For newbie fitness club members, some pieces of gym equipment are more difficult to master than others. Treadmills and elliptical trainers are fairly self-explanatory, but when it comes to the rowing machine, proper technique doesn’t come naturally. Nonetheless, it’s vital to avoiding injury and getting the most out of your workout. This introduction to the indoor row machine will give you a better understanding of proper technique so you can start rowing like a ‘pro.’
The indoor row machine, otherwise referred to as an ergometer (ERG), gets its nickname from the device that tracks the amount of energy expended during activity. And, in this case, it’s a lot of energy – up to 800 calories an hour! Check out these other reasons to love the rower:
It provides a near-total body workout — quads, hamstrings, back, abs, arms, shoulders, and calves.
Depending on how it’s used, it increases aerobic fitness, strengthens muscles, and builds explosive power.
It’s a popular option for cross-training among endurance athletes and Cross Fit enthusiasts.
Secrets to Good Rowing Form
At first glance, the row machine looks pretty straight-forward (put your feet in the straps, grab the handle, and go), but improper form is a common fitness center newbie mistake. The first thing you need to do when you approach the rower is
(1) adjust the damper. The damper is the lever located on the side of the flywheel that controls the resistance level of the pull chain, much in the same way gears control the resistance level on a bicycle. If you fail to adjust the damper, you may be in for a much more difficult workout than you’re prepared for. Experts suggest those new to the rower start with the damper set between 3 and 5 because this most resembles the feel of rowing on the water.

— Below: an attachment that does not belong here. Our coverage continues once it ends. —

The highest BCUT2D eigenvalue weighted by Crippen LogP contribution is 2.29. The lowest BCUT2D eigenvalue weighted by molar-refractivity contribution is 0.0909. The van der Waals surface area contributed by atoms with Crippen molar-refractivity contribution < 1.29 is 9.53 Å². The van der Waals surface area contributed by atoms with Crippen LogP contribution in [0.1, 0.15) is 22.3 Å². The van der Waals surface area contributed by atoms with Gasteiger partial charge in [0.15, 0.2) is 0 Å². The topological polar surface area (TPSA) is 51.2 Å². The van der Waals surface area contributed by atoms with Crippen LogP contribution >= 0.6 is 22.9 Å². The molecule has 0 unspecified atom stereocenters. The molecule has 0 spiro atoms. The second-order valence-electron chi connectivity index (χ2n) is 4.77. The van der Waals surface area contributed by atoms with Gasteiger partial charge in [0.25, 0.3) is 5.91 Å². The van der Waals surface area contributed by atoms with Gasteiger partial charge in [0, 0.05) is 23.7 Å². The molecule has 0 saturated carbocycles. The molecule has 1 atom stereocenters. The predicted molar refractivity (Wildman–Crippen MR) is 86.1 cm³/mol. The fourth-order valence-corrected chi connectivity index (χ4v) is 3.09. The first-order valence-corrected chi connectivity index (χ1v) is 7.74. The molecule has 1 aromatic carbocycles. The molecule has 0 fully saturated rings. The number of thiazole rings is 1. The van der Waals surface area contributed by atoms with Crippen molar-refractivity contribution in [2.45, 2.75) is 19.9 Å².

(2) Start with good posture. Many people slouch forward when they sit at the rower, placing too much strain on their back, shoulders and arms. Keep your spine in a ‘stacked’ neutral position throughout the full range of motion.
(3) Follow the 3-step process:
Push with your legs first (60% of your power should come from the legs)
As you extend your legs, pivot your hips back until your shoulders are past your pelvis
Pull your arms toward your chest, aiming for the same place the bar would align with during a chest press
(4) Engage your core throughout. Roughly 20% of your power should come from the core. Engaging your core not only works your abdominals, but protects your back while providing the connection between upper and lower body movement. When your core is working, your legs, butt, and arms are less likely to get ahead or out of sync.
(5) Avoid rowing with just your arms. This common mistake will be avoided if you use the 3-step process, but it bears repeating. Your arms should only be doing the remaining 20% of the work. A good test of whether you’re engaging your core and legs properly is whether the seat is at the same level as the handle throughout the whole rotation.
Following these keys to good form will enable you to get the greatest, safest calorie burn from your time on the health club row machine. Start getting comfortable with the rower, and who knows – it might just become you’re favorite way to workout.